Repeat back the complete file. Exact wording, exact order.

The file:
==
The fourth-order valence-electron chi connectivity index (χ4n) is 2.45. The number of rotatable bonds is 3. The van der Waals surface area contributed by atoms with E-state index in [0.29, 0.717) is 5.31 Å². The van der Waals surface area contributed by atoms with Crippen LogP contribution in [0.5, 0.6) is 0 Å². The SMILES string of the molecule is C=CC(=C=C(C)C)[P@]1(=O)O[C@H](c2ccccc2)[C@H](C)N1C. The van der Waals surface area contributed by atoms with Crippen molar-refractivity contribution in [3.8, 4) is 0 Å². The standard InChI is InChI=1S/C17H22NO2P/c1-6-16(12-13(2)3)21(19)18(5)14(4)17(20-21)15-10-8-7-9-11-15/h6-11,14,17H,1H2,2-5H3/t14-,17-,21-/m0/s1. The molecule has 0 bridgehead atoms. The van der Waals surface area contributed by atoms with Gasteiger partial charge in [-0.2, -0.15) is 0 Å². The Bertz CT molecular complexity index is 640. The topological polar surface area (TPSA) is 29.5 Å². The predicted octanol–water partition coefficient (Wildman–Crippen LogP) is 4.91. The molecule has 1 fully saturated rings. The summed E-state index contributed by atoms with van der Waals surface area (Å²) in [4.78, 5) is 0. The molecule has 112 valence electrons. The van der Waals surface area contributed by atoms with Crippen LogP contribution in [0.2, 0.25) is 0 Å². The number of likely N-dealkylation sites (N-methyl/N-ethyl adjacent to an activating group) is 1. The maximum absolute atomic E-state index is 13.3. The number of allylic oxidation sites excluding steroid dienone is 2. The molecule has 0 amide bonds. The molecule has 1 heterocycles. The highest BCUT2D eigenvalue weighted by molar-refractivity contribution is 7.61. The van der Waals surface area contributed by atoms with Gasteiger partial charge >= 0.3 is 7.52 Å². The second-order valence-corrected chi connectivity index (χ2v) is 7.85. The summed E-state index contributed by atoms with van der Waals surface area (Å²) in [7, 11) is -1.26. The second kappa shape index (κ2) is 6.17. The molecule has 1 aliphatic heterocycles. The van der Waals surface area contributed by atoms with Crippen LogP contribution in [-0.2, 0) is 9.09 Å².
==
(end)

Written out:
The fourth-order valence-electron chi connectivity index (χ4n) is 2.45. The number of rotatable bonds is 3. The van der Waals surface area contributed by atoms with E-state index in [0.29, 0.717) is 5.31 Å². The van der Waals surface area contributed by atoms with Crippen LogP contribution in [0.5, 0.6) is 0 Å². The SMILES string of the molecule is C=CC(=C=C(C)C)[P@]1(=O)O[C@H](c2ccccc2)[C@H](C)N1C. The van der Waals surface area contributed by atoms with Crippen molar-refractivity contribution in [3.8, 4) is 0 Å². The standard InChI is InChI=1S/C17H22NO2P/c1-6-16(12-13(2)3)21(19)18(5)14(4)17(20-21)15-10-8-7-9-11-15/h6-11,14,17H,1H2,2-5H3/t14-,17-,21-/m0/s1. The molecule has 0 bridgehead atoms. The van der Waals surface area contributed by atoms with Gasteiger partial charge in [-0.2, -0.15) is 0 Å². The Bertz CT molecular complexity index is 640. The topological polar surface area (TPSA) is 29.5 Å². The predicted octanol–water partition coefficient (Wildman–Crippen LogP) is 4.91. The molecule has 1 fully saturated rings. The summed E-state index contributed by atoms with van der Waals surface area (Å²) in [4.78, 5) is 0. The molecule has 112 valence electrons. The van der Waals surface area contributed by atoms with Crippen LogP contribution in [0.2, 0.25) is 0 Å². The number of likely N-dealkylation sites (N-methyl/N-ethyl adjacent to an activating group) is 1. The maximum absolute atomic E-state index is 13.3. The number of allylic oxidation sites excluding steroid dienone is 2. The molecule has 0 amide bonds. The molecule has 1 heterocycles. The highest BCUT2D eigenvalue weighted by molar-refractivity contribution is 7.61. The van der Waals surface area contributed by atoms with Gasteiger partial charge >= 0.3 is 7.52 Å². The second-order valence-corrected chi connectivity index (χ2v) is 7.85. The summed E-state index contributed by atoms with van der Waals surface area (Å²) in [7, 11) is -1.26. The second kappa shape index (κ2) is 6.17. The molecule has 1 aliphatic heterocycles. The van der Waals surface area contributed by atoms with Crippen LogP contribution in [-0.2, 0) is 9.09 Å².